mean_radius | mean_texture | mean_perimeter | mean_area | mean_smoothness | mean_compactness | mean_concavity | mean_concave_points | mean_symmetry | mean_fractal_dimension | radius_error | texture_error | perimeter_error | area_error | smoothness_error | compactness_error | concavity_error | concave_points_error | symmetry_error | fractal_dimension_error | worst_radius | worst_texture | worst_perimeter | worst_area | worst_smoothness | worst_compactness | worst_concavity | worst_concave_points | worst_symmetry | worst_fractal_dimension | diagnosis | |
---|---|---|---|---|---|---|---|---|---|---|---|---|---|---|---|---|---|---|---|---|---|---|---|---|---|---|---|---|---|---|---|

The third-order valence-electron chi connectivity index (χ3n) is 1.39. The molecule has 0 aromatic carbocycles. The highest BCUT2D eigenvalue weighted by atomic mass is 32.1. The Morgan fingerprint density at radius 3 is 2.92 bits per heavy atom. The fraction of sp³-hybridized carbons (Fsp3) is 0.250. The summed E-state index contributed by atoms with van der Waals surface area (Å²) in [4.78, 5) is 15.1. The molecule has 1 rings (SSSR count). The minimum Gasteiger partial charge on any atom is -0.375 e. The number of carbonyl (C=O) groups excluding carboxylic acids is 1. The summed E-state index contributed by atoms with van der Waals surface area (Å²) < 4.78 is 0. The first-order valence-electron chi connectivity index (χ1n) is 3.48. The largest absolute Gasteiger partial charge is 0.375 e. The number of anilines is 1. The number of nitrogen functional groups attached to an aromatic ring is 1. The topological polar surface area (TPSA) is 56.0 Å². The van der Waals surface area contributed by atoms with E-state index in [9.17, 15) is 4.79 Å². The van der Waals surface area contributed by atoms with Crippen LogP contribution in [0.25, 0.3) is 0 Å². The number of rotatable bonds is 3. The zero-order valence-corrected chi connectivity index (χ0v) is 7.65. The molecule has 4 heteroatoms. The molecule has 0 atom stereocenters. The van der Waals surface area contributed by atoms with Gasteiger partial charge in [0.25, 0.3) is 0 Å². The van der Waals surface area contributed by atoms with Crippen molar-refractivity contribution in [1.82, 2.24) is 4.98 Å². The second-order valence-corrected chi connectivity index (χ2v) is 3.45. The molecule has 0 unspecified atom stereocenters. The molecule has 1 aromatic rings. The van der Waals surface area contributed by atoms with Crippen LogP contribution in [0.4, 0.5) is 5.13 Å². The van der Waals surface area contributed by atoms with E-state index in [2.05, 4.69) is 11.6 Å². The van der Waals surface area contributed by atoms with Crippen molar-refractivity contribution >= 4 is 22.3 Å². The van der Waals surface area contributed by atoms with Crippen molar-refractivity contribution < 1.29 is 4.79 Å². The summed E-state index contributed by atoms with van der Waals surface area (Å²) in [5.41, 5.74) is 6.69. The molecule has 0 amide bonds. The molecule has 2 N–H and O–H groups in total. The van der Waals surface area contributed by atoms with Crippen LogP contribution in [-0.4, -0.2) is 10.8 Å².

0 | 17.99 | 10.38 | 122.80 | 2 | 0.11840 | 0.27760 | 0.3001 | 0.14710 | 0.2419 | 0.07871 | 1.0950 | 0.9053 | 8.589 | 153.40 | 0.006399 | 0.04904 | 0.05373 | 0.01587 | 0.03003 | 0.006193 | 25.38 | 17.33 | 184.60 | 2019.0 | 0.1622 | 0.6656 | 0.7119 | 0.2654 | 0.4601 | 0.11890 | M |

1 | 20.57 | 17.77 | 132.90 | 2 | 0.08474 | 0.07864 | 0.0869 | 0.07017 | 0.1812 | 0.05667 | 0.5435 | 0.7339 | 3.398 | 74.08 | 0.005225 | 0.01308 | 0.01860 | 0.01340 | 0.01389 | 0.003532 | 24.99 | 23.41 | 158.80 | 1956.0 | 0.1238 | 0.1866 | 0.2416 | 0.1860 | 0.2750 | 0.08902 | M |

2 | 19.69 | 21.25 | 130.00 | 2 | 0.10960 | 0.15990 | 0.1974 | 0.12790 | 0.2069 | 0.05999 | 0.7456 | 0.7869 | 4.585 | 94.03 | 0.006150 | 0.04006 | 0.03832 | 0.02058 | 0.02250 | 0.004571 | 23.57 | 25.53 | 152.50 | 1709.0 | 0.1444 | 0.4245 | 0.4504 | 0.2430 | 0.3613 | 0.08758 | M |